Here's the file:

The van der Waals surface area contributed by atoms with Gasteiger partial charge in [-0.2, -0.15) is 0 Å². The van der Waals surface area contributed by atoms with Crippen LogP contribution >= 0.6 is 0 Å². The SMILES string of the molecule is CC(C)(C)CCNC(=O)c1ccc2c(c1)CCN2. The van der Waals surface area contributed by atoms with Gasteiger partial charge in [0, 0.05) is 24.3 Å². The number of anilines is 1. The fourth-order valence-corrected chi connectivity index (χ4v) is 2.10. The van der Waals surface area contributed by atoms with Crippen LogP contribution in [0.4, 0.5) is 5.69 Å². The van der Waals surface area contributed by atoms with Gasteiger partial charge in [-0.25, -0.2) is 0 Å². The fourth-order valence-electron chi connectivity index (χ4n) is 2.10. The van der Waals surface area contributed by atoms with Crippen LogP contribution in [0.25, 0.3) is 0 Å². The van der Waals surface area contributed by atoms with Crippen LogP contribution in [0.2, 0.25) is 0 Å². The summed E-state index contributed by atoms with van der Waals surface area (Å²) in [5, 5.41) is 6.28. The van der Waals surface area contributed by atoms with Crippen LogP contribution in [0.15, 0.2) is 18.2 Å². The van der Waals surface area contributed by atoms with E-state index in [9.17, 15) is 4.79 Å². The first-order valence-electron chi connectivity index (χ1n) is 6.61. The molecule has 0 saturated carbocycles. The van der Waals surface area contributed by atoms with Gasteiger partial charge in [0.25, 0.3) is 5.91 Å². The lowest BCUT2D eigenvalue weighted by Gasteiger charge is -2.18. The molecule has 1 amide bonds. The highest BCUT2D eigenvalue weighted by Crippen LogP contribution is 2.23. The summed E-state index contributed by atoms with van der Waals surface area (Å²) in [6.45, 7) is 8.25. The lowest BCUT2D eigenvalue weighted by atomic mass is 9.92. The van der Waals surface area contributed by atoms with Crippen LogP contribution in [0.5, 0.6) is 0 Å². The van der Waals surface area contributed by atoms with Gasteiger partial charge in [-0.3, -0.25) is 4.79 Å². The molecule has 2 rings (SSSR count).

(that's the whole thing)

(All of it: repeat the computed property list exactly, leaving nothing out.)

The van der Waals surface area contributed by atoms with Gasteiger partial charge in [-0.2, -0.15) is 0 Å². The van der Waals surface area contributed by atoms with Crippen LogP contribution >= 0.6 is 0 Å². The SMILES string of the molecule is CC(C)(C)CCNC(=O)c1ccc2c(c1)CCN2. The van der Waals surface area contributed by atoms with Gasteiger partial charge in [0, 0.05) is 24.3 Å². The number of anilines is 1. The fourth-order valence-corrected chi connectivity index (χ4v) is 2.10. The van der Waals surface area contributed by atoms with Crippen LogP contribution in [0.4, 0.5) is 5.69 Å². The van der Waals surface area contributed by atoms with Gasteiger partial charge in [-0.25, -0.2) is 0 Å². The fourth-order valence-electron chi connectivity index (χ4n) is 2.10. The van der Waals surface area contributed by atoms with Crippen LogP contribution in [0.25, 0.3) is 0 Å². The van der Waals surface area contributed by atoms with Crippen LogP contribution in [0.2, 0.25) is 0 Å². The summed E-state index contributed by atoms with van der Waals surface area (Å²) in [5, 5.41) is 6.28. The van der Waals surface area contributed by atoms with Crippen LogP contribution in [0.15, 0.2) is 18.2 Å². The van der Waals surface area contributed by atoms with E-state index in [9.17, 15) is 4.79 Å². The first-order valence-electron chi connectivity index (χ1n) is 6.61. The molecule has 0 saturated carbocycles. The van der Waals surface area contributed by atoms with Gasteiger partial charge in [0.25, 0.3) is 5.91 Å². The lowest BCUT2D eigenvalue weighted by Gasteiger charge is -2.18. The molecule has 1 amide bonds. The highest BCUT2D eigenvalue weighted by Crippen LogP contribution is 2.23. The summed E-state index contributed by atoms with van der Waals surface area (Å²) in [6.45, 7) is 8.25. The lowest BCUT2D eigenvalue weighted by atomic mass is 9.92. The van der Waals surface area contributed by atoms with Crippen LogP contribution in [0.5, 0.6) is 0 Å². The van der Waals surface area contributed by atoms with Gasteiger partial charge in [-0.3, -0.25) is 4.79 Å². The molecule has 2 rings (SSSR count).